This study tested the hypotheses that visual search impairments in schizophrenia are due to a delay in initiation of search or a slow rate of serial search. We determined the specificity of these impairments by comparing children with schizophrenia to children with attention-deficit hyperactivity disorder (ADHD) and age-matched normal children. The hypotheses were tested within the framework of feature integration theory by administering children tasks tapping parallel and serial search. Search rate was estimated from the slope of the search functions, and duration of the initial stages of search from time to make the first saccade on each trial. As expected, manual response times were elevated in both clinical groups. Contrary to expectation, ADHD, but not schizophrenic, children were delayed in initiation of serial search. Finally, both groups showed a clear dissociation between intact parallel search rates and slowed serial search rates.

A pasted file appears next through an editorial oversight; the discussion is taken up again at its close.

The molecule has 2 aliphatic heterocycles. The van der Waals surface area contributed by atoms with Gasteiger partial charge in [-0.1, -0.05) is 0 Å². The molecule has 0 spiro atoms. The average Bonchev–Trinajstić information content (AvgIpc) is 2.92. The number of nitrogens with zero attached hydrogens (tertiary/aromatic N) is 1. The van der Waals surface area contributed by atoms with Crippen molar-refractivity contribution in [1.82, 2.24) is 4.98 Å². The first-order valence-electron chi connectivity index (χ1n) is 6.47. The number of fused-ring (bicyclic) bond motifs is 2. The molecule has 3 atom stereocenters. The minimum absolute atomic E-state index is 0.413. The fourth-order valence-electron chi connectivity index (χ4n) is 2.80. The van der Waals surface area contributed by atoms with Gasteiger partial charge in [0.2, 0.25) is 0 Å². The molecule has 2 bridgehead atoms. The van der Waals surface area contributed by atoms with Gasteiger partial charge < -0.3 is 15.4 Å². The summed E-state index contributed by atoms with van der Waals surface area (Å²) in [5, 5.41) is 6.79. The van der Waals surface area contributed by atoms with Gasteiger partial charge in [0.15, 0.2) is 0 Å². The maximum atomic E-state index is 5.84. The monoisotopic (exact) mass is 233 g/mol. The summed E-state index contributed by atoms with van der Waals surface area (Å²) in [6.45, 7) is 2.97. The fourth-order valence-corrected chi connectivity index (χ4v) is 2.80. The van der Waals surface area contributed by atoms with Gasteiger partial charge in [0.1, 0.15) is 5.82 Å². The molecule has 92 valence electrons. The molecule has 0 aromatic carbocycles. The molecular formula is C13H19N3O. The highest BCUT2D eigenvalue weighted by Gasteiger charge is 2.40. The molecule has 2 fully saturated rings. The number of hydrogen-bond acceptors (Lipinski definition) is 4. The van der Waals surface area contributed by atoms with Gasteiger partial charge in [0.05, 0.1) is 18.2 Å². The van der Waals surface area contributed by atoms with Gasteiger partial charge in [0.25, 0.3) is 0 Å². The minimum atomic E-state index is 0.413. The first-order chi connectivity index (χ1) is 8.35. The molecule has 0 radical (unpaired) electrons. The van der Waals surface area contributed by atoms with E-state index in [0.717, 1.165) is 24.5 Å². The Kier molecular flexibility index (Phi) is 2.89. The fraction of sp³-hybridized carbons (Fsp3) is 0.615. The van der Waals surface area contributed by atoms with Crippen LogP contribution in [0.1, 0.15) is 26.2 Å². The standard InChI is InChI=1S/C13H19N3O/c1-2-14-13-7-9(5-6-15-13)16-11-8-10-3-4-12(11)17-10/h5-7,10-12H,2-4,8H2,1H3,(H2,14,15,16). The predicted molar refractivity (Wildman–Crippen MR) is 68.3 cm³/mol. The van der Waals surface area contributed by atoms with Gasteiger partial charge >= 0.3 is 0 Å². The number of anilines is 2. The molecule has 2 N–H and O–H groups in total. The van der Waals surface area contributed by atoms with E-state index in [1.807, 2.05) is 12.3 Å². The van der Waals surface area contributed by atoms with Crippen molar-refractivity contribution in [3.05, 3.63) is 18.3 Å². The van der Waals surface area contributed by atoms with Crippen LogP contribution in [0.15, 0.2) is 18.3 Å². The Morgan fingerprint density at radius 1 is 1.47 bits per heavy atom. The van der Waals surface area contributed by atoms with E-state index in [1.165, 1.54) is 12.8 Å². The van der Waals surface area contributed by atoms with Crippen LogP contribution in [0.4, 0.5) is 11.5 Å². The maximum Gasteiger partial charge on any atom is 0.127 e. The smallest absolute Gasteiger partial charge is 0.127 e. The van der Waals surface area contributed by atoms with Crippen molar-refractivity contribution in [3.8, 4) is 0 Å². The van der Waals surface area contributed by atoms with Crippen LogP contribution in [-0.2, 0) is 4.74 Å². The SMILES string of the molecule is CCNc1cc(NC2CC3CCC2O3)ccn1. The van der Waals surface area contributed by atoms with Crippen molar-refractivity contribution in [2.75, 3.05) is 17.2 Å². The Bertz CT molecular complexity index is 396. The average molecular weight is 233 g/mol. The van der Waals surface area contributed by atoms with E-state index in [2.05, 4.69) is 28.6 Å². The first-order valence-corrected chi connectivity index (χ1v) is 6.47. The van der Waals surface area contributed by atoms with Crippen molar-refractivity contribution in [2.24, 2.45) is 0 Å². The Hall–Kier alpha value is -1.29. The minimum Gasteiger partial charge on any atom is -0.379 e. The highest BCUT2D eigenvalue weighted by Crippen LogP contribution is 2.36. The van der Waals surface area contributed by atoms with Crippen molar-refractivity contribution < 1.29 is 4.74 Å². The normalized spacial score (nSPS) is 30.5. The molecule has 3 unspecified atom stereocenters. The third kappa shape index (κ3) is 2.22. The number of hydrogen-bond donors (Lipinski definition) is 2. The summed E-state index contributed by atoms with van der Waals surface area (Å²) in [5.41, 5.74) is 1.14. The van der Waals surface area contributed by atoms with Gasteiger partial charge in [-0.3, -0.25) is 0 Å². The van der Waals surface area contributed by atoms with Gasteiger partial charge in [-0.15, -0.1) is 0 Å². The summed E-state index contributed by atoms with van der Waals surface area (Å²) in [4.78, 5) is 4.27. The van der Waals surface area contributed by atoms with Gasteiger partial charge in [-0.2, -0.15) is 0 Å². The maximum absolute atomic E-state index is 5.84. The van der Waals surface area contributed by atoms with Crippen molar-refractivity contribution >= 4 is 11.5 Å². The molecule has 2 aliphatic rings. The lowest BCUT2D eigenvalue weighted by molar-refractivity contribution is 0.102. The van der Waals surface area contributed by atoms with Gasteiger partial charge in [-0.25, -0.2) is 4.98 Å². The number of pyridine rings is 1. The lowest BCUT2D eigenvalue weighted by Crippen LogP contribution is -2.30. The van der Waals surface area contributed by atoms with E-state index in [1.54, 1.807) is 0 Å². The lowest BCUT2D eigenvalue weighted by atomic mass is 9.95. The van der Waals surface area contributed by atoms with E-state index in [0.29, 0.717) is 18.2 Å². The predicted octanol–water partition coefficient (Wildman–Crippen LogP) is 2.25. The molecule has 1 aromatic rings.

Bibliographical noteFunding Information:
We would like to thank the parents and the children who participated in the study. This study was included in the doctoral dissertation of the first author. We are grateful to members of the dissertation committee (Jackson Beatty, Ph.D., Thomas Wickens, Ph.D., and Cindy Yee-Bradburry, Ph.D.) and two anonymous reviewers, who made constructive suggestions that improved the manuscript. We also thank Patrick Carlyle for writing the computer programs for presenting and analyzing the data. This research was supported in part by grants to Robert F. Asarnow, Ph.D., from the National Institute of Mental Health (MH 45112), the Stanley Foundation, and the Delia Martin Foundation. Dr. Karatekin was supported by the Delia Martin Foundation in writing this manuscript.
Copyright 2007 Elsevier B.V., All rights reserved.
- Attention-deficit hyperactivity disorder (ADHD)
- Parallel and serial search
- Saccadic eye movements
- Visual-spatial attention